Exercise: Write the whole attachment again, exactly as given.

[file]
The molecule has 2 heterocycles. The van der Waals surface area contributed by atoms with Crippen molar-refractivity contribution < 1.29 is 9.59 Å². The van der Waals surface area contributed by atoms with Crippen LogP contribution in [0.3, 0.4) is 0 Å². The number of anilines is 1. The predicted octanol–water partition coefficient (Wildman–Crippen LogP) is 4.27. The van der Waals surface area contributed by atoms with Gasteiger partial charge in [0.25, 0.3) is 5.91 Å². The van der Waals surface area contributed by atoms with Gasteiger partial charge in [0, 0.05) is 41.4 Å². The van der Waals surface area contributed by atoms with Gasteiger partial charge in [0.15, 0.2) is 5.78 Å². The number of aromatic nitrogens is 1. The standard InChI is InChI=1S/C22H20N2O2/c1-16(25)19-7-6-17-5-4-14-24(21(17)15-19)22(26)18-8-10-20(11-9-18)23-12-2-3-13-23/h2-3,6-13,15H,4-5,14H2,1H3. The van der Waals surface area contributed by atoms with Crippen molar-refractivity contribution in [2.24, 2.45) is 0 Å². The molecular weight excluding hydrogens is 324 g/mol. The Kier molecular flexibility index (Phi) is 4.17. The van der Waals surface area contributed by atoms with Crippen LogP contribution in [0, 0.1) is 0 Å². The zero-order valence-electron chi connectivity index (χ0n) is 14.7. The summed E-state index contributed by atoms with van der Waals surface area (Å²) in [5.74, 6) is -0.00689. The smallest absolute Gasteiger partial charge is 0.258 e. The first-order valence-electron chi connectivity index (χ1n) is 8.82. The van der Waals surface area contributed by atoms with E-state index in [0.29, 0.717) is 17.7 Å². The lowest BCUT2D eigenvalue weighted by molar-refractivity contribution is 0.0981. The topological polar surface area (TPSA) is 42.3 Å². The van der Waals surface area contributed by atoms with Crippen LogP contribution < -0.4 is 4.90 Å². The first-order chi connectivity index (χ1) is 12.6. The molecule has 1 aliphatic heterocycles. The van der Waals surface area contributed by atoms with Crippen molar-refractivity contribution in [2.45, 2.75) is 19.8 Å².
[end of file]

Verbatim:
The molecule has 2 heterocycles. The van der Waals surface area contributed by atoms with Crippen molar-refractivity contribution < 1.29 is 9.59 Å². The van der Waals surface area contributed by atoms with Crippen LogP contribution in [0.3, 0.4) is 0 Å². The number of anilines is 1. The predicted octanol–water partition coefficient (Wildman–Crippen LogP) is 4.27. The van der Waals surface area contributed by atoms with Gasteiger partial charge in [0.25, 0.3) is 5.91 Å². The van der Waals surface area contributed by atoms with Gasteiger partial charge in [0, 0.05) is 41.4 Å². The van der Waals surface area contributed by atoms with Gasteiger partial charge in [0.15, 0.2) is 5.78 Å². The number of aromatic nitrogens is 1. The standard InChI is InChI=1S/C22H20N2O2/c1-16(25)19-7-6-17-5-4-14-24(21(17)15-19)22(26)18-8-10-20(11-9-18)23-12-2-3-13-23/h2-3,6-13,15H,4-5,14H2,1H3. The van der Waals surface area contributed by atoms with Crippen molar-refractivity contribution in [2.24, 2.45) is 0 Å². The molecular weight excluding hydrogens is 324 g/mol. The Kier molecular flexibility index (Phi) is 4.17. The van der Waals surface area contributed by atoms with Crippen LogP contribution in [0, 0.1) is 0 Å². The zero-order valence-electron chi connectivity index (χ0n) is 14.7. The summed E-state index contributed by atoms with van der Waals surface area (Å²) in [5.74, 6) is -0.00689. The smallest absolute Gasteiger partial charge is 0.258 e. The first-order valence-electron chi connectivity index (χ1n) is 8.82. The van der Waals surface area contributed by atoms with E-state index in [0.29, 0.717) is 17.7 Å². The lowest BCUT2D eigenvalue weighted by molar-refractivity contribution is 0.0981. The topological polar surface area (TPSA) is 42.3 Å². The van der Waals surface area contributed by atoms with Crippen LogP contribution < -0.4 is 4.90 Å². The first-order chi connectivity index (χ1) is 12.6. The molecule has 1 aliphatic heterocycles. The van der Waals surface area contributed by atoms with Crippen molar-refractivity contribution in [2.45, 2.75) is 19.8 Å².